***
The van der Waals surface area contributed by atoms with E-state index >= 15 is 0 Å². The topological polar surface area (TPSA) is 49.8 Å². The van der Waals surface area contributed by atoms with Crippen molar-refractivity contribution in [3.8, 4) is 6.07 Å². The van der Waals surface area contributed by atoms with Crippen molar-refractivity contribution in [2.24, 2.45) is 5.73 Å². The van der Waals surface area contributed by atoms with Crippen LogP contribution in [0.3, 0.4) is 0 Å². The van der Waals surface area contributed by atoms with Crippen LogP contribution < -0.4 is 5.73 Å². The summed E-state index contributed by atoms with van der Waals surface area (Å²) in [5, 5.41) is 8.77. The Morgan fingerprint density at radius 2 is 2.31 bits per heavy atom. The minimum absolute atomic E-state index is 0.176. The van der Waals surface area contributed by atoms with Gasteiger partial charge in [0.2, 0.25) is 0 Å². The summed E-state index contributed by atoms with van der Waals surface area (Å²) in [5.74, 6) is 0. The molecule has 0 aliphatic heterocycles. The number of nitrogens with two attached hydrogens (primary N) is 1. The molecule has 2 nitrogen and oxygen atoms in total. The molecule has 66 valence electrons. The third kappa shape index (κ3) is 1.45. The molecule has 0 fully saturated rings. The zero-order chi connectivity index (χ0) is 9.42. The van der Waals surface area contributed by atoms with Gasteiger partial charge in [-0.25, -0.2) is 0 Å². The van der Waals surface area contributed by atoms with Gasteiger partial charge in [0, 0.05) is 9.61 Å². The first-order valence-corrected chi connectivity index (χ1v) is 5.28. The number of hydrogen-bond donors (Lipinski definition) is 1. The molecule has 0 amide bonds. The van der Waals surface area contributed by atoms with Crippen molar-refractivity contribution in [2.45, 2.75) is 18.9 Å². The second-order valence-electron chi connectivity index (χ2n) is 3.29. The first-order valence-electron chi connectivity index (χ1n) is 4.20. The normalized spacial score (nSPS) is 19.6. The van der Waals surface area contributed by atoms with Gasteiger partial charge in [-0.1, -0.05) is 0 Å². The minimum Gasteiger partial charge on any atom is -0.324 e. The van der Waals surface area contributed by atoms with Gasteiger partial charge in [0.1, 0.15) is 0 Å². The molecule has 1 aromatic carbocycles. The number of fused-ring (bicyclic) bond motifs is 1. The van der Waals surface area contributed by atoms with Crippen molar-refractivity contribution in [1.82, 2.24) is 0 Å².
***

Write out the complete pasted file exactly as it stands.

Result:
The van der Waals surface area contributed by atoms with E-state index >= 15 is 0 Å². The topological polar surface area (TPSA) is 49.8 Å². The van der Waals surface area contributed by atoms with Crippen molar-refractivity contribution in [3.8, 4) is 6.07 Å². The van der Waals surface area contributed by atoms with Crippen molar-refractivity contribution in [2.24, 2.45) is 5.73 Å². The van der Waals surface area contributed by atoms with Crippen LogP contribution in [0.3, 0.4) is 0 Å². The van der Waals surface area contributed by atoms with Crippen LogP contribution < -0.4 is 5.73 Å². The summed E-state index contributed by atoms with van der Waals surface area (Å²) in [5, 5.41) is 8.77. The Morgan fingerprint density at radius 2 is 2.31 bits per heavy atom. The minimum absolute atomic E-state index is 0.176. The van der Waals surface area contributed by atoms with Gasteiger partial charge in [0.2, 0.25) is 0 Å². The summed E-state index contributed by atoms with van der Waals surface area (Å²) in [5.74, 6) is 0. The molecule has 0 aliphatic heterocycles. The number of nitrogens with two attached hydrogens (primary N) is 1. The molecule has 2 nitrogen and oxygen atoms in total. The molecule has 66 valence electrons. The third kappa shape index (κ3) is 1.45. The molecule has 0 fully saturated rings. The zero-order chi connectivity index (χ0) is 9.42. The van der Waals surface area contributed by atoms with Gasteiger partial charge in [-0.25, -0.2) is 0 Å². The van der Waals surface area contributed by atoms with Gasteiger partial charge in [0, 0.05) is 9.61 Å². The first-order valence-corrected chi connectivity index (χ1v) is 5.28. The number of hydrogen-bond donors (Lipinski definition) is 1. The molecule has 0 amide bonds. The van der Waals surface area contributed by atoms with Crippen molar-refractivity contribution in [2.45, 2.75) is 18.9 Å². The second-order valence-electron chi connectivity index (χ2n) is 3.29. The first-order valence-electron chi connectivity index (χ1n) is 4.20. The normalized spacial score (nSPS) is 19.6. The van der Waals surface area contributed by atoms with Gasteiger partial charge in [-0.1, -0.05) is 0 Å². The minimum Gasteiger partial charge on any atom is -0.324 e. The van der Waals surface area contributed by atoms with Gasteiger partial charge in [0.1, 0.15) is 0 Å². The molecule has 1 aromatic carbocycles. The number of fused-ring (bicyclic) bond motifs is 1. The van der Waals surface area contributed by atoms with Crippen molar-refractivity contribution in [1.82, 2.24) is 0 Å².